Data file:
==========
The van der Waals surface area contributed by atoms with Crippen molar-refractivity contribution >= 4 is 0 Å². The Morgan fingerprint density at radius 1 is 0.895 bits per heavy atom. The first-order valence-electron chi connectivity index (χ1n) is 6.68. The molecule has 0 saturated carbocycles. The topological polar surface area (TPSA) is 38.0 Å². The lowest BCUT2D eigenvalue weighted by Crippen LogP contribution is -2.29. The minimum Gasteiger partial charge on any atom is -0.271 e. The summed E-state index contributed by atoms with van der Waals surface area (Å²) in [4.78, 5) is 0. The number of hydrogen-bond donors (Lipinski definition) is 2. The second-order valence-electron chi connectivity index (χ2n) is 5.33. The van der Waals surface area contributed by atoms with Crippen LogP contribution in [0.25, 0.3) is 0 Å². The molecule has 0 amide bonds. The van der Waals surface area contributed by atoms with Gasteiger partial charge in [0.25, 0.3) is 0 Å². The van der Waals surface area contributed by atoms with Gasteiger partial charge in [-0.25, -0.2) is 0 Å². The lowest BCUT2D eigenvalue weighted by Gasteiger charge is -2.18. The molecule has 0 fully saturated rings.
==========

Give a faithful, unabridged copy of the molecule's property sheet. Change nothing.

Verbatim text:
The van der Waals surface area contributed by atoms with Crippen molar-refractivity contribution >= 4 is 0 Å². The Morgan fingerprint density at radius 1 is 0.895 bits per heavy atom. The first-order valence-electron chi connectivity index (χ1n) is 6.68. The molecule has 0 saturated carbocycles. The topological polar surface area (TPSA) is 38.0 Å². The lowest BCUT2D eigenvalue weighted by Crippen LogP contribution is -2.29. The minimum Gasteiger partial charge on any atom is -0.271 e. The summed E-state index contributed by atoms with van der Waals surface area (Å²) in [4.78, 5) is 0. The number of hydrogen-bond donors (Lipinski definition) is 2. The second-order valence-electron chi connectivity index (χ2n) is 5.33. The van der Waals surface area contributed by atoms with Crippen LogP contribution in [0.25, 0.3) is 0 Å². The molecule has 0 amide bonds. The van der Waals surface area contributed by atoms with Gasteiger partial charge in [0.25, 0.3) is 0 Å². The van der Waals surface area contributed by atoms with Gasteiger partial charge in [-0.25, -0.2) is 0 Å². The lowest BCUT2D eigenvalue weighted by Gasteiger charge is -2.18. The molecule has 0 fully saturated rings.